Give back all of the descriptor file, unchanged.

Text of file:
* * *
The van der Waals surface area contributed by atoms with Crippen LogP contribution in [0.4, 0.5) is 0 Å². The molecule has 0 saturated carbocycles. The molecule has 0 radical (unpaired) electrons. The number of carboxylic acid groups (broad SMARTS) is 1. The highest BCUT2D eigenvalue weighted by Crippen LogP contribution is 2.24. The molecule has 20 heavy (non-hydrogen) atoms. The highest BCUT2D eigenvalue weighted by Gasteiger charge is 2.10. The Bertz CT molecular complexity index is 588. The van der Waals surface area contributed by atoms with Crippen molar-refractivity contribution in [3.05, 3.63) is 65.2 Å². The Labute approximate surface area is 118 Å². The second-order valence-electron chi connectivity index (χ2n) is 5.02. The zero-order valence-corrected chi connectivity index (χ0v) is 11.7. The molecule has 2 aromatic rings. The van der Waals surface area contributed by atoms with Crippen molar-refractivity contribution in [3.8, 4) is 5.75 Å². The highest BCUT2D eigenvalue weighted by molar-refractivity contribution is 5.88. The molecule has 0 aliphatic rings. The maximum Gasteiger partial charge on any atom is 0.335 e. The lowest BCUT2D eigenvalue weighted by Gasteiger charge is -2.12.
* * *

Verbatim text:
The van der Waals surface area contributed by atoms with Crippen LogP contribution in [0.4, 0.5) is 0 Å². The molecule has 0 saturated carbocycles. The molecule has 0 radical (unpaired) electrons. The number of carboxylic acid groups (broad SMARTS) is 1. The highest BCUT2D eigenvalue weighted by Crippen LogP contribution is 2.24. The molecule has 20 heavy (non-hydrogen) atoms. The highest BCUT2D eigenvalue weighted by Gasteiger charge is 2.10. The Bertz CT molecular complexity index is 588. The van der Waals surface area contributed by atoms with Crippen molar-refractivity contribution in [3.05, 3.63) is 65.2 Å². The Labute approximate surface area is 118 Å². The second-order valence-electron chi connectivity index (χ2n) is 5.02. The zero-order valence-corrected chi connectivity index (χ0v) is 11.7. The molecule has 2 aromatic rings. The van der Waals surface area contributed by atoms with Crippen molar-refractivity contribution in [3.8, 4) is 5.75 Å². The highest BCUT2D eigenvalue weighted by molar-refractivity contribution is 5.88. The molecule has 0 aliphatic rings. The maximum Gasteiger partial charge on any atom is 0.335 e. The lowest BCUT2D eigenvalue weighted by Gasteiger charge is -2.12.